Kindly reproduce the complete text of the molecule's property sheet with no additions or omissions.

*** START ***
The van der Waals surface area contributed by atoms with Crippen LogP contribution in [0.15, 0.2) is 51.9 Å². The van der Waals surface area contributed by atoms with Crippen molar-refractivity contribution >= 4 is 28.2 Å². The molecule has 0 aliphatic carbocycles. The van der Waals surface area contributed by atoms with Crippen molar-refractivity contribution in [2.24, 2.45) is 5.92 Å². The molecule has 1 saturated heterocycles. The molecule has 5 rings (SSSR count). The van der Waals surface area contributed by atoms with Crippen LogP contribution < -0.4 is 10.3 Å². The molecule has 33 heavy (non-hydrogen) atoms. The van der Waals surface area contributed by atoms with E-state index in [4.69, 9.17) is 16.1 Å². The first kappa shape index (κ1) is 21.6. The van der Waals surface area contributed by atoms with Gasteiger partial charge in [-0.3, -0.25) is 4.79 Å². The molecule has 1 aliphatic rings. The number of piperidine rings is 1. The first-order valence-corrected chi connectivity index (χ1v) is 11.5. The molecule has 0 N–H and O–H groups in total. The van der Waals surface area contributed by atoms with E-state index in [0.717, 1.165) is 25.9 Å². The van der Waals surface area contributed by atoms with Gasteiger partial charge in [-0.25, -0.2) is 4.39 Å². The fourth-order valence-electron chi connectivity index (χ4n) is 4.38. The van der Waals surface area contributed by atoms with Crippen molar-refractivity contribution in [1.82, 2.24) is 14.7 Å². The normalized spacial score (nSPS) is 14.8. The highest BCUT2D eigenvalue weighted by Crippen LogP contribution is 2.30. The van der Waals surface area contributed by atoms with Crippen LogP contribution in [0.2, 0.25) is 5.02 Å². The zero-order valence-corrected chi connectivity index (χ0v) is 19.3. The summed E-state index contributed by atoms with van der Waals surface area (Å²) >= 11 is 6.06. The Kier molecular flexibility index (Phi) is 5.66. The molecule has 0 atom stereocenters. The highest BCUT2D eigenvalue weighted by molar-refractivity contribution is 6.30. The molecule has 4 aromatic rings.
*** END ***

The van der Waals surface area contributed by atoms with Crippen LogP contribution in [0.15, 0.2) is 51.9 Å². The van der Waals surface area contributed by atoms with Crippen molar-refractivity contribution >= 4 is 28.2 Å². The molecule has 0 aliphatic carbocycles. The van der Waals surface area contributed by atoms with Crippen molar-refractivity contribution in [2.24, 2.45) is 5.92 Å². The molecule has 1 saturated heterocycles. The molecule has 5 rings (SSSR count). The van der Waals surface area contributed by atoms with Crippen LogP contribution < -0.4 is 10.3 Å². The molecule has 33 heavy (non-hydrogen) atoms. The van der Waals surface area contributed by atoms with E-state index in [4.69, 9.17) is 16.1 Å². The first kappa shape index (κ1) is 21.6. The van der Waals surface area contributed by atoms with Gasteiger partial charge in [-0.3, -0.25) is 4.79 Å². The molecule has 1 aliphatic rings. The number of piperidine rings is 1. The first-order valence-corrected chi connectivity index (χ1v) is 11.5. The molecule has 0 N–H and O–H groups in total. The van der Waals surface area contributed by atoms with E-state index in [0.717, 1.165) is 25.9 Å². The van der Waals surface area contributed by atoms with Gasteiger partial charge in [-0.25, -0.2) is 4.39 Å². The fourth-order valence-electron chi connectivity index (χ4n) is 4.38. The van der Waals surface area contributed by atoms with Crippen molar-refractivity contribution in [1.82, 2.24) is 14.7 Å². The normalized spacial score (nSPS) is 14.8. The highest BCUT2D eigenvalue weighted by Crippen LogP contribution is 2.30. The van der Waals surface area contributed by atoms with Crippen LogP contribution in [0.2, 0.25) is 5.02 Å². The zero-order valence-corrected chi connectivity index (χ0v) is 19.3. The summed E-state index contributed by atoms with van der Waals surface area (Å²) >= 11 is 6.06. The Kier molecular flexibility index (Phi) is 5.66. The molecule has 0 atom stereocenters. The highest BCUT2D eigenvalue weighted by molar-refractivity contribution is 6.30. The molecule has 4 aromatic rings.